Search Results

You are looking at 1 - 10 of 18 items for

  • Author or Editor: Alexander Fidora x
  • Search level: All x
Clear All
In: The Multiple Meaning of Scripture

Starting with a survey of the terminology that was used to describe the epistemological status of the mantic arts during the Middle Ages, this article focuses on the connections between the theoretical assumptions of these arts and of other prognostic disciplines of the time. While during the thirteenth century, mantic disciplines, medicine and meteorology were classified altogether as conjectural sciences that were all based on the interpretation of signs, during the fourteenth century, a more differentiated model of scientific prediction developed in medical theory as well as in meteorology. This model took into account the conditional probability of the expected events, which allowed the option to falsify or at least to revise and adapt a prognosis. Against the backdrop of the epistemological models of prognosis, it becomes obvious that when the mantic disciplines were ultimately excluded from the Western canon of the sciences, it was due not alone to moral and theological concerns.

In: Early Science and Medicine
In: Islamic Thought in the Middle Ages
In: Latin-into-Hebrew: Texts and Studies 


Ramon Martí’s Pugio fidei (Dagger of Faith, ca. 1280) is beyond any doubt a hallmark in the history of Christian-Jewish polemic. Nonetheless, it has been claimed that the Catalan Dominican had hardly any influence on subsequent authors. This paper draws attention to the Franciscan Ponç Carbonell (ca. 1260-ca. 1337), an eminent Biblicist of the early 14th century, who is one of the first authors to quote the Pugio explicitly. In doing so, the paper also questions the traditional scholarly distinction between Dominican mission on the one hand and Franciscan Hebraism on the other.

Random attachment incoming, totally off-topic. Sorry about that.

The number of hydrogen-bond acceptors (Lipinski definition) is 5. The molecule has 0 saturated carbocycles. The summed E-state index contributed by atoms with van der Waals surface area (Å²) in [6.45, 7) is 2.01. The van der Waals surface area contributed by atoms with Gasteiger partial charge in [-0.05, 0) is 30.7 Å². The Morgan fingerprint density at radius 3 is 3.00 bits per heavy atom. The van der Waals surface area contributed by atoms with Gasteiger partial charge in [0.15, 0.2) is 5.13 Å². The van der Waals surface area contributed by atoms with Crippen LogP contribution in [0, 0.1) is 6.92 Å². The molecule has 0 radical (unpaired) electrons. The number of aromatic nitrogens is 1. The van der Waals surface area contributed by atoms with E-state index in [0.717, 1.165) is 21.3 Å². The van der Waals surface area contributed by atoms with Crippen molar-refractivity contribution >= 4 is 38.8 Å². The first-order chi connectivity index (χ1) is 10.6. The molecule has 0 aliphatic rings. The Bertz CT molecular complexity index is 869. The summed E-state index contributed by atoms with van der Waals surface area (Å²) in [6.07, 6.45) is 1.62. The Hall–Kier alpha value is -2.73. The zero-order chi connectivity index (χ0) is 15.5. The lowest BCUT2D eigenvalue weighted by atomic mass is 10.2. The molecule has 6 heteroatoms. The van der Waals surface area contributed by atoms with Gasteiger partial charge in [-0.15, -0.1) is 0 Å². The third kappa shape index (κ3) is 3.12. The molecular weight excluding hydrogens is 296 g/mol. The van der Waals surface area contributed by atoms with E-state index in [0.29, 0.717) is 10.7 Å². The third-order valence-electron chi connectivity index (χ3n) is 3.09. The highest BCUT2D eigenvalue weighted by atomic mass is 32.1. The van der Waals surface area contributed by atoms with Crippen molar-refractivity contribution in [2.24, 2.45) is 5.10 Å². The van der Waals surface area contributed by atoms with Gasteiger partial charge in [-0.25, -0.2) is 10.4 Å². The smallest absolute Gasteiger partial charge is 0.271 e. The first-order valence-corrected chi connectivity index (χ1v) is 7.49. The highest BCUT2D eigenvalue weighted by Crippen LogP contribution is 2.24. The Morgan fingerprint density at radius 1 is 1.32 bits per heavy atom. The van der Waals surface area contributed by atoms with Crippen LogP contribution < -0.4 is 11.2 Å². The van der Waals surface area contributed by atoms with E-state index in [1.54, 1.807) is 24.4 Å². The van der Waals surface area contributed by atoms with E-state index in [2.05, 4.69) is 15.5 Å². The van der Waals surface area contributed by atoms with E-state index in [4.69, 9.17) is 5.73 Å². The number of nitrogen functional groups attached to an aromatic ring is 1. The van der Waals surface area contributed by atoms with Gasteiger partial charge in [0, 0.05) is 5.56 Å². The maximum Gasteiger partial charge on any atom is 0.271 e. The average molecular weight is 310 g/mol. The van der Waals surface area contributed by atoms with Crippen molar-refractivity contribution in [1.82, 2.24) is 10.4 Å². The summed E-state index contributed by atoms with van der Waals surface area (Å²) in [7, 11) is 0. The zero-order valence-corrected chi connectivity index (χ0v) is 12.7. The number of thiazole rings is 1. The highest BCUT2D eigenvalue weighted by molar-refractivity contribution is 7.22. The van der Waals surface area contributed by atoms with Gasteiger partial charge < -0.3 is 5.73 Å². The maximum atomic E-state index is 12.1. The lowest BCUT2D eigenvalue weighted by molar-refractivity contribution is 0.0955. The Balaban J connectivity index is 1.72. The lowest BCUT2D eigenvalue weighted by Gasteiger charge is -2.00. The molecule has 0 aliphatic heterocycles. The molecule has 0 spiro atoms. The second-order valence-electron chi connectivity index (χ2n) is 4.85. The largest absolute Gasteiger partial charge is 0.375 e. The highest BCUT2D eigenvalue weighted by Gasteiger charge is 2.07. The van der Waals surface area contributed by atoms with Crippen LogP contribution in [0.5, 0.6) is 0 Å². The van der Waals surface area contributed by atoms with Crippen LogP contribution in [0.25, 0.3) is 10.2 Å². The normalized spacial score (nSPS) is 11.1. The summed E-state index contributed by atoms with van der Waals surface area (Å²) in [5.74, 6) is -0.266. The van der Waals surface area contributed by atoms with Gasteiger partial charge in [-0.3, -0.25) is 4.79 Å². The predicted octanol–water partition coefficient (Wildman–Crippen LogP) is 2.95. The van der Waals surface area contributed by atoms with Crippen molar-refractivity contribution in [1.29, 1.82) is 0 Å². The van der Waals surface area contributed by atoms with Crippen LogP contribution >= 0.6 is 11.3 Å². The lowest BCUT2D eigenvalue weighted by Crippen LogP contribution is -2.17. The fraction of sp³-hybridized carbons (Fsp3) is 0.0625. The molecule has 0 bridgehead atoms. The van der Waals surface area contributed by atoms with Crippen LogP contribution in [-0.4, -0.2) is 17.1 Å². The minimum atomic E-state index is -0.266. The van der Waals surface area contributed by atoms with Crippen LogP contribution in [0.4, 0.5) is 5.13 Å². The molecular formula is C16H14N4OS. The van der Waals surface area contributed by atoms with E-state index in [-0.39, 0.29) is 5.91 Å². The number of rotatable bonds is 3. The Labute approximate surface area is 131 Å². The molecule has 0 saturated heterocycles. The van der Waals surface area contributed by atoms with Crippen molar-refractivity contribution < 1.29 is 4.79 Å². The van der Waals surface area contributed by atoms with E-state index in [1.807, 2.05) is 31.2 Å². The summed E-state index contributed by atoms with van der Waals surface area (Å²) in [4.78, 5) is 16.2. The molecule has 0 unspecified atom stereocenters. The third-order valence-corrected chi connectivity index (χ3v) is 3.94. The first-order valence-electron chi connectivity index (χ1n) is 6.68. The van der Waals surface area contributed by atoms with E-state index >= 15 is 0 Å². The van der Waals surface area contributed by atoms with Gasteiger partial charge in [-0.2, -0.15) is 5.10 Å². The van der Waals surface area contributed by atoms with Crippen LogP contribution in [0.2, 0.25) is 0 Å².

In: Medieval Encounters
Editors: Akasoy and Alexander Fidora
This volume offers a critical edition of the only extant Arabic manuscript of the Nicomachean Ethics.
A comprehensive introduction by the late Douglas M. Dunlop describes the influence this major Aristotelian work had on Arabic literature. Dunlop’s annotated English translation includes important references to the Greek text of the Ethics. The appendix includes a select Greek-Arabic glossary.


A number of studies have investigated how the renewed interest in Plato's Timaeus led twelfth-century natural philosophers to take a growing interest in the material aspects of nature. By contrast, the implications of the resulting theories for the development of scientific knowledge have so far received but scant attention. But, as is shown in this paper, William of Conches, one of the most important natural philosophers of that age, not only broadened the material understanding of nature in his early text Philosophia, but also introduced a systematic distinction between the particular validity claims of philosophy and of physics. As we demonstrate, this distinction allowed for the formation of different disciplines, each having its particular methodology and explanatory force. Thus philosophy and physics could consider the same object, viz. the generation of the world, under the different and partly even contradictory perspectives of divine creation and the nature(s) of beings. This article analyzes the range of application of this distinction and its systematic consequences for the study of nature (e.g. the elements) as well as its importance for the elaboration of a theory of knowledge.

In: Early Science and Medicine
In: Latin-into-Hebrew: Texts and Studies